All of us have found ourselves in the awkward position of realizing that once the drugs are gone, our addiction breaks out in all other areas of our life. Although they have been present for some time, addictive behavior suddenly becomes visible. We know that one of the directions that our disease can take is telling us that if we spend money, we can change our moods. In early recovery, worldly concerns occupy much of our conscious mind and we can't seem to think of anything else. As recovery progresses, we will improve in this area as well.
We must continue to tell ourselves that no matter how much material or credit we get, it won't increase our feelings of well-being or self-worth. Living a spiritual life of recovery requires that we stop substituting symbols or labels for the real thing. Accumulating goods and wielding financial power may only make us feel more burdened and less able to respond to our spiritual impulses. Balance is our goal. Self-destructive feelings force us into illogical ways of thinking and doing that actually release our addiction that comes out in new symptoms. One of these apparently is in the concept that the compulsive wasting of money purchasing goods as a way of changing moods will make us feel better. Self-destructive means it will hurt someone. It may hurt us, those we love or innocent bystanders.
An addict shared: "What happens is, I tell myself I'll simply go to the mall and look around. I won't buy anything, so much for good intentions. Then my disease rationalizes as follows: this is something I need - besides I can afford it. I'll just be good to myself for once. At the same time that I know this, I feel like I need flashy things so that you'll like me. You will look at me and say, ‘Oh, wow, nice shoes; I gotta get to know that guy.’ The contradiction is that I have no space for superficiality in my life today. What is the antidote for retail therapy? Fellowshipping, practicing abstinence, and changing habits. Needless spending makes me feel so worthless and such a loser. I don't need or have to feel that way today.
"The bottom line is that I'm trying to stuff things into a void in my soul that I can't possibly fill with material things. The lie is that the new car, house, stereo, baseball card, or clothes, etc. will finally be the plug for that empty, spacious void."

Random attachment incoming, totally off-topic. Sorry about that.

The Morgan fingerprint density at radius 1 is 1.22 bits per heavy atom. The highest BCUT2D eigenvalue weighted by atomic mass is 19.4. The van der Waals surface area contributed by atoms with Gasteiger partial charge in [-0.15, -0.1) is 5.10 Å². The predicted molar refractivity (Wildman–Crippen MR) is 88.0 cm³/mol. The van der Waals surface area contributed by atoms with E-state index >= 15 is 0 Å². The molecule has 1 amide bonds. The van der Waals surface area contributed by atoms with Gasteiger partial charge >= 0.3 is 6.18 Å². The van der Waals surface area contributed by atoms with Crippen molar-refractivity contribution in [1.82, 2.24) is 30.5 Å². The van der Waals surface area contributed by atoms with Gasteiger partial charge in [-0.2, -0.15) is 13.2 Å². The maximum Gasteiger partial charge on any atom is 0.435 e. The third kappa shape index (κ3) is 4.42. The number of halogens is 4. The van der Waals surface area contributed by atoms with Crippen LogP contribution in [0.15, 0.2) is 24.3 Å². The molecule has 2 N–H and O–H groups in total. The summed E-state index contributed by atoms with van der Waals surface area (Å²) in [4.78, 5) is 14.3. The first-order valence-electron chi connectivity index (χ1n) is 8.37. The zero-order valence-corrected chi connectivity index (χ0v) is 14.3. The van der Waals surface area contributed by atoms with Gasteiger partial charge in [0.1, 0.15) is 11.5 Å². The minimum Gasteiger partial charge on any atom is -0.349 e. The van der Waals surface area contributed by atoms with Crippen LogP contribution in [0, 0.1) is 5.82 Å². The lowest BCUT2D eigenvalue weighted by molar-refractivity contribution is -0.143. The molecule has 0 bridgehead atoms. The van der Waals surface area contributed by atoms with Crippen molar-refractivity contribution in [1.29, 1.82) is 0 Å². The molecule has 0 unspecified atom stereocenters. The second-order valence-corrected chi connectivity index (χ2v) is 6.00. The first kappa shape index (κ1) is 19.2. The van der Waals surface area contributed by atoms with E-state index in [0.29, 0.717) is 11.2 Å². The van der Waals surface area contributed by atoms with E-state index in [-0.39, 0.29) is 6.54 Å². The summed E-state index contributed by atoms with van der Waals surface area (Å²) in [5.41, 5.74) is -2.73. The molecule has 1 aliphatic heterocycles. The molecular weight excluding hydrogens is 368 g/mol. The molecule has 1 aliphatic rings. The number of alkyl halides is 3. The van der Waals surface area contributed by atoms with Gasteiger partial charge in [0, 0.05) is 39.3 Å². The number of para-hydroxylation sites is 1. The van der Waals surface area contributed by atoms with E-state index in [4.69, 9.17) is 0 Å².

The disease wants us to believe that we can more easily acquire the lives we want for ourselves by from the outside inward. Sometimes, it tells us that for us to feel better, we must look good. Even after we get clean and work the Steps, many of us struggle with this twisted concept. We may even go after material possessions and call them ‘rewards of the program’ while justifying our continuous state of disbelief. The power of the Twelve Steps changes who we are not simply the external circumstances of our lives. We must be clear about this because this mistake might kill us. The ‘change’ of recovery is internal and shines through our exteriors. If we want our lives to change, we have to change our lives. Some of us may have misinterpreted ‘leaving the past behind’ to mean that nothing we have is good enough for us anymore and that we must find a brand new us. Many times, we overspend believing that we deserve more than we can afford. At some point, we wonder, "Do my possessions define who I am? Or can I define the things around me through the growing force of my recovery?"
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Reprinted from the
N.A. FELLOWSHIP USE ONLY
Copyright © December 1998
Victor Hugo Sewell, Jr.
NA Foundation Group
6685 Bobby John Road Atlanta, GA 30349 USA
All rights reserved. This draft may be copied by members of Narcotics Anonymous for the purpose of writing input for future drafts, enhancing the recovery of NA members and for the general welfare of the Narcotics Anonymous Fellowship as a whole. The use of an individual name is simply a registration requirement of the Library of Congress and not a departure from the spirit or letter of the Pledge, Preface or Introduction of this book. Any reproduction by individuals or organizations outside the Fellowship of Narcotics Anonymous is prohibited. Any reproduction of this document for personal or corporate monetary gain is prohibited.